Religion & Spirituality
A Study of Chinese Philosophy, Art and Poetry
Accessible and scholarly, this classic book considers the underlying philosophy and the aesthetics of Chinese art and poetry, the expression of the Taoist approach to existence. Chung-yuan Chang's always lucid narrative explores the relationship between the Tao and the creative arts, introducing classic paintings and poems to bring Taoism to life.
Energy, Mind and Spirit in Traditional Medicines of India, Tibet and the Middle East - Middle Asia
Dr. Marc S. Micozzi unfolds the compelling idea that vital energy is the unifying concept that underpins and connects all of the traditional medicines of Middle Asia.
The First Translation of the Ancient Chinese Text on Immortality
The Secret of Everlasting Life is the first translation from the Chinese of the second-century Can Dong Qi. This ancient work, the earliest known text on transformation and immortality, echoes the wisdom and poetry of the Tao Te Ching and I Ching. This translation reveals the meditation methods practised for thousands of years by Taoist sages.
This book examines ways in which indigenous women participated in one of the most prominent institutions in colonial times--the Catholic Church--and what they made of their experience with convent life. It will appeal to scholars of literary criticism, women's studies, and colonial history, and to anyone interested in the ways that class, race, and gender intersected in the colonial world.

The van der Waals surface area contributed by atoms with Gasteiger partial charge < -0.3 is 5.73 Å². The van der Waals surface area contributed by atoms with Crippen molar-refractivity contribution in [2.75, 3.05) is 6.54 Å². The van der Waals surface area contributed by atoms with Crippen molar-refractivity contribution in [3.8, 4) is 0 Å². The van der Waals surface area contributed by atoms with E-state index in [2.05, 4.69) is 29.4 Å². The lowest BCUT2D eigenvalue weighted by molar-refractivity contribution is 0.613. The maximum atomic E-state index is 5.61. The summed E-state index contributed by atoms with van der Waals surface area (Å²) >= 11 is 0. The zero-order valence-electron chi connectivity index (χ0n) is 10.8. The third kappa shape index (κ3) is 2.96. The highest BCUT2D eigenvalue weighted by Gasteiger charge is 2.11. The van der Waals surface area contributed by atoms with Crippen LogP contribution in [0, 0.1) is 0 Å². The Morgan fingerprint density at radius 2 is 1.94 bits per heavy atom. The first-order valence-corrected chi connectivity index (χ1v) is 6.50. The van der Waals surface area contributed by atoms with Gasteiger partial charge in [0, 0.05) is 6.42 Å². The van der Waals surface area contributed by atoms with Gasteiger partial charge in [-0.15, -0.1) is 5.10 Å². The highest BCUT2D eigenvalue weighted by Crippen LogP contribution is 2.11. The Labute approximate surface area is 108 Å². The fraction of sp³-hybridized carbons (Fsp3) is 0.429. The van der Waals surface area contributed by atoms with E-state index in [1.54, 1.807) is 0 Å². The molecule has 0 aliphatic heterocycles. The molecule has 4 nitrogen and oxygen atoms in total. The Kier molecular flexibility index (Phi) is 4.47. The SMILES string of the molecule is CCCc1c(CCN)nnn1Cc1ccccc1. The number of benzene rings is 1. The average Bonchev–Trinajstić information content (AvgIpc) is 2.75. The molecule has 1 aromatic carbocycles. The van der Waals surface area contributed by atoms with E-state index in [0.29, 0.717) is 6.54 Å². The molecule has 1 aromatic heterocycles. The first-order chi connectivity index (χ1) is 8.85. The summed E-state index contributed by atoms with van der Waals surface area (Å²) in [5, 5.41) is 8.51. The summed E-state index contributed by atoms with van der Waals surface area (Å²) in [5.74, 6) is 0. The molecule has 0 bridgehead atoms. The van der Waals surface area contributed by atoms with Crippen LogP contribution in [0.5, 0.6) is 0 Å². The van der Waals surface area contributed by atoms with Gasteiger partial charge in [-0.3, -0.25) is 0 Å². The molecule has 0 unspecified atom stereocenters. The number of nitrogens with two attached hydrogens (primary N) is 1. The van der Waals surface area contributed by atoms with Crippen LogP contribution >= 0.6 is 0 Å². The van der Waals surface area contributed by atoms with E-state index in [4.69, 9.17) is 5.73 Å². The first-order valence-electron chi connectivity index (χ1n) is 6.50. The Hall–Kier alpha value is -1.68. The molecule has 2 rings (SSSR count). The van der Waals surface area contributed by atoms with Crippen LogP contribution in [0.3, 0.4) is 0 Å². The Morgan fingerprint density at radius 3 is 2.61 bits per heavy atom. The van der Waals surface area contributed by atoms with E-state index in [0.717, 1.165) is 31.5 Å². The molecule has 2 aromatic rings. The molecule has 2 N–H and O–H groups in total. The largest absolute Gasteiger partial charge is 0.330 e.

Rising suddenly out of the desert landscape, Mission San Xavier del Bac's graceful art and architecture have drawn visitors from all over the world. Now Bernard Fontana--the leading expert on San Xavier--and award-winning photographer Edward McCain have teamed up to show us this glorious place as we've never seen it before.
Indigenous Miracles is about how the Nahua elite of central Mexico secured political legitimacy through the administration of public rituals centered on miraculous images of Christ the King. Osowski argues that these images were adopted as community symbols and furthermore allowed Nahua leaders to "represent their own kingship," protecting their claims to legitimacy.
This path-breaking book offers the first comprehensive, comparative examination of Asian religions in British Columbia. Its insightful and accessible community accounts offer intimate portraits of local religious groups, including Hindus and Sikhs from South Asia; Buddhist organizations from Southeast Asia; and Tibetan, Japanese, and Chinese religions from East and Central Asia.
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